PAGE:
Wow, what a hot summer we have been having. You know its hot but just think about your plants. In most cases, the gardener needs to supplement natural rain water. The questions of how much and how often are a matter of judgement. The best way to tell when a garden needs watering is to look at it. If the soil is dry to a depth of a half an inch or so, it's time to water. How often you need to water varies greatly with the temperature. With high temperatures in the mid-70s (24 C), watering once a week will probably be more than adequate. But when temperatures hit the mid-90s (35 C), you may need to water as often as every other day. Other factors influencing the frequency of watering are the nature of the soil, the amount of sunlight, how well the garden is mulched and whether the plants are in flower (during flowering plants generally require more water). But always keep in mind, you can most definitely water too much.
When watering you want to make sure the soil is well moistened. This can be time consuming, but it is better to water thoroughly once a week than to give your garden a brief shower every day. Never use a spray nozzle on a hose, it delivers either too strong a flow or an inefficient mist. The best way of controlling water flow is to use your thumb. Always try to water the base of the plants, but in times of meager rainfall you can give the foliage an occasional spray as well. The best time to water is in the morning, but the warnings against mid-day watering are over done. Late evening is probably the worst time to water, as it leaves the foliage damp at night when molds and fungi are most active. But never let a bone-dry garden go without watering simply because you can't do it at the optimum time of day.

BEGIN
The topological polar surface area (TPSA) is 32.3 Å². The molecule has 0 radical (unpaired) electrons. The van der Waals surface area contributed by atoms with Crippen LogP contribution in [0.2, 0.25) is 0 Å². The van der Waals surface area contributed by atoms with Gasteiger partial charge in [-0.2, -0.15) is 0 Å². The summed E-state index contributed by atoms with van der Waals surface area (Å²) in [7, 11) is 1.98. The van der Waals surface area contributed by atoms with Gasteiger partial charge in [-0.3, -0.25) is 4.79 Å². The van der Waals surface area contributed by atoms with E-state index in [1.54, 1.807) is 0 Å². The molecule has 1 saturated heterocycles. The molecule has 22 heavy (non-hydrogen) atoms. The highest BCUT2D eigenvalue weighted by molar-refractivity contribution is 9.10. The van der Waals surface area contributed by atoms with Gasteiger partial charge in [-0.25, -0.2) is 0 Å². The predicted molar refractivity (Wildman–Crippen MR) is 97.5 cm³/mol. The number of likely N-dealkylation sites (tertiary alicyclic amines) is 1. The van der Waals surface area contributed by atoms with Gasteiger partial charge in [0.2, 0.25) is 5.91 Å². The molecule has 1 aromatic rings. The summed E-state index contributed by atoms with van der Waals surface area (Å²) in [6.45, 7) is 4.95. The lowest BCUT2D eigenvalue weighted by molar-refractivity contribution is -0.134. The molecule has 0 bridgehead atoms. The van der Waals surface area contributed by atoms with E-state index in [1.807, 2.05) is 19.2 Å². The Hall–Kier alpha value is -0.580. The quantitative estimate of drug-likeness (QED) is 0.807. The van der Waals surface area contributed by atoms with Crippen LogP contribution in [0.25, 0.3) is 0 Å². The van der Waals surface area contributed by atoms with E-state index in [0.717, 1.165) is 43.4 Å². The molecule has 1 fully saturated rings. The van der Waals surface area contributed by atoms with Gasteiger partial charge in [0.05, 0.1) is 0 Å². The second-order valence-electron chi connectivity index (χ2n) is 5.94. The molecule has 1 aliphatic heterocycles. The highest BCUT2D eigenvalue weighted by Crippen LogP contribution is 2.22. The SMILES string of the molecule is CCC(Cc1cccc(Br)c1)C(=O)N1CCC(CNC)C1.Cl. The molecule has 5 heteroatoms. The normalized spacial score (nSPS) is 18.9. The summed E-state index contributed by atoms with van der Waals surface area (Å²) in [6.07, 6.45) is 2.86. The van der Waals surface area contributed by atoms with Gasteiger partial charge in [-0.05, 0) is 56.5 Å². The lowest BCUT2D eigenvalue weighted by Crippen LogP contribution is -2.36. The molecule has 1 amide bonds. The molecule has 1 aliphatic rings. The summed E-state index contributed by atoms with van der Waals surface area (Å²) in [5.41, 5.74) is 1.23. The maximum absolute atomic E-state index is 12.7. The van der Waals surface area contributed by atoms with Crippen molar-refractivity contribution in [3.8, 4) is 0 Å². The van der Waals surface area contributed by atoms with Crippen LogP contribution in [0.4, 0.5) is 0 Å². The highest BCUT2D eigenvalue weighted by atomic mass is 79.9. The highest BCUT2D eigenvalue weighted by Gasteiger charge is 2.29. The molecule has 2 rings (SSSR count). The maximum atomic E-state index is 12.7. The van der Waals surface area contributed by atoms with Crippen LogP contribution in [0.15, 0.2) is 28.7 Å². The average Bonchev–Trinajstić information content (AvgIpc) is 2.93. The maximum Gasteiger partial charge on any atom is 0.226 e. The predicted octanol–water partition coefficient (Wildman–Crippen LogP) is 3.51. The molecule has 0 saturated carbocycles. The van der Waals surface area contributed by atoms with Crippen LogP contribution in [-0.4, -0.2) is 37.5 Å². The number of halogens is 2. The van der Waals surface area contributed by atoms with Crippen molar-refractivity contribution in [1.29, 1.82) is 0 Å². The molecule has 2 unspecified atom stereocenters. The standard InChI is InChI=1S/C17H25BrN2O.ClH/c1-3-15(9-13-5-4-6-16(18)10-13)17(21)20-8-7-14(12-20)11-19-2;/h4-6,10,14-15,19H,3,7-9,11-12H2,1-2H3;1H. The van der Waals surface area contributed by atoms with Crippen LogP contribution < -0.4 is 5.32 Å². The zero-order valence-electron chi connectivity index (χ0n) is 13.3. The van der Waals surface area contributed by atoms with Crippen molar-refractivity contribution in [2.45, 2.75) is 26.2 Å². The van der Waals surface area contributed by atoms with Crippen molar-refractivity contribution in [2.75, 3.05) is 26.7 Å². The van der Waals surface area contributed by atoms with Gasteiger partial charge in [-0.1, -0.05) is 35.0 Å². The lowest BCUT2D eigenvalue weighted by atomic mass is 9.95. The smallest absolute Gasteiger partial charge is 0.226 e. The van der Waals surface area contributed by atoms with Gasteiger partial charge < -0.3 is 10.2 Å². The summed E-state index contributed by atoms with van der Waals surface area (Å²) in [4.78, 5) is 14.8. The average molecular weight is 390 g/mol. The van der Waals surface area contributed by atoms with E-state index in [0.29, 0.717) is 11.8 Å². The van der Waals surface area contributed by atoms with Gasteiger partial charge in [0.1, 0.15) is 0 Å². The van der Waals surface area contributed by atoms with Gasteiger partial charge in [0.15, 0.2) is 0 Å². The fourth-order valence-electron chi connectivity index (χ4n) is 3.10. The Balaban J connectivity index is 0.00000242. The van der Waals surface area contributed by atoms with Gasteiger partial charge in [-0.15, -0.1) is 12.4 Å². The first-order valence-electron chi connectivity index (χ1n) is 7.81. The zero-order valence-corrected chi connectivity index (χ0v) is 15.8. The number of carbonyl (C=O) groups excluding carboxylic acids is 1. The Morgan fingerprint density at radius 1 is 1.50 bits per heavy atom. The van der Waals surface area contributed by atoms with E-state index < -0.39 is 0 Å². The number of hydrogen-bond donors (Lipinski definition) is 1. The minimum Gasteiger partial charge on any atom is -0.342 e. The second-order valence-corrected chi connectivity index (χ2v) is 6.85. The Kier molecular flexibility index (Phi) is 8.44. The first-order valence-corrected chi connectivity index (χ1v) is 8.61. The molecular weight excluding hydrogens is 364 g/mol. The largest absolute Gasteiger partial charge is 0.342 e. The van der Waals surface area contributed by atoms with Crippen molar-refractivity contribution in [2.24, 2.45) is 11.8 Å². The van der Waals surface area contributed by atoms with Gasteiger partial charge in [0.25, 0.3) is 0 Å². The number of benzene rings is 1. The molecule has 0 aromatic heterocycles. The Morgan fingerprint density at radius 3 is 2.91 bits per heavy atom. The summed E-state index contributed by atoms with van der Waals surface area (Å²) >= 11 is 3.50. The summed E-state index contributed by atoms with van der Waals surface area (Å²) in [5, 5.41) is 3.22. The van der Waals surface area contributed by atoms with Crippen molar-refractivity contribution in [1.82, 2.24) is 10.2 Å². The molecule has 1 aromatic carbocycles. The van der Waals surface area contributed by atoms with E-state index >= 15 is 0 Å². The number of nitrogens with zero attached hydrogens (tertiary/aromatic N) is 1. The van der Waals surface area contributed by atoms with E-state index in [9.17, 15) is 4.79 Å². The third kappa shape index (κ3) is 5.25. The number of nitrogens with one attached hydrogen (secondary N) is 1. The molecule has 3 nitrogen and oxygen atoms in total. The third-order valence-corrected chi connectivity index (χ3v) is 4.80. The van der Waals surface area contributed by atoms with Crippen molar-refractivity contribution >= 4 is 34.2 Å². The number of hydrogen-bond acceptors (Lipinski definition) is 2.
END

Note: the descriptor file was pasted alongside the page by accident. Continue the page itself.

Don't give up on your plants if they are severally wilted as they are doing everything possible to just stay alive. A good long watering will do amazing things if you can provide the plants with the water necessary for them to recover.